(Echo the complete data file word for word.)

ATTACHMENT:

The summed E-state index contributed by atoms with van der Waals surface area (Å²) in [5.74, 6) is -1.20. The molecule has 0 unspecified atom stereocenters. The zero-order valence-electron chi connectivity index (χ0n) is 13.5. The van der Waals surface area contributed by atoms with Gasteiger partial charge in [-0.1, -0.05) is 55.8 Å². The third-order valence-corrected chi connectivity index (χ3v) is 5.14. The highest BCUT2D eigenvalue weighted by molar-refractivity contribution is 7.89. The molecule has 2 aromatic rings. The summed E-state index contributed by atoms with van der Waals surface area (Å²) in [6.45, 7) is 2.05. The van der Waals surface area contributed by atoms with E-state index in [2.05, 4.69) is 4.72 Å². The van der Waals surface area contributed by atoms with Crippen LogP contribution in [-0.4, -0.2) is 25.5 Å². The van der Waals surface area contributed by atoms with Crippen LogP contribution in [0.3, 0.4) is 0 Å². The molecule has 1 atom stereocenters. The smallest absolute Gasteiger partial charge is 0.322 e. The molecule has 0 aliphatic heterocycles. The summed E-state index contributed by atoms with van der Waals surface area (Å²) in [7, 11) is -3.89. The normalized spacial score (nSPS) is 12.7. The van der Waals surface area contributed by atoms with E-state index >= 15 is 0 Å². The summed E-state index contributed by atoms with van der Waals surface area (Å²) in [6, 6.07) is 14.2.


The summed E-state index contributed by atoms with van der Waals surface area (Å²) in [5.74, 6) is -1.20. The molecule has 0 unspecified atom stereocenters. The zero-order valence-electron chi connectivity index (χ0n) is 13.5. The van der Waals surface area contributed by atoms with Gasteiger partial charge in [-0.1, -0.05) is 55.8 Å². The third-order valence-corrected chi connectivity index (χ3v) is 5.14. The highest BCUT2D eigenvalue weighted by molar-refractivity contribution is 7.89. The molecule has 2 aromatic rings. The summed E-state index contributed by atoms with van der Waals surface area (Å²) in [6.45, 7) is 2.05. The van der Waals surface area contributed by atoms with E-state index in [2.05, 4.69) is 4.72 Å². The van der Waals surface area contributed by atoms with Crippen LogP contribution in [-0.4, -0.2) is 25.5 Å². The van der Waals surface area contributed by atoms with Crippen LogP contribution in [0.3, 0.4) is 0 Å². The molecule has 1 atom stereocenters. The smallest absolute Gasteiger partial charge is 0.322 e. The molecule has 0 aliphatic heterocycles. The summed E-state index contributed by atoms with van der Waals surface area (Å²) in [7, 11) is -3.89. The normalized spacial score (nSPS) is 12.7. The van der Waals surface area contributed by atoms with E-state index >= 15 is 0 Å². The summed E-state index contributed by atoms with van der Waals surface area (Å²) in [6, 6.07) is 14.2.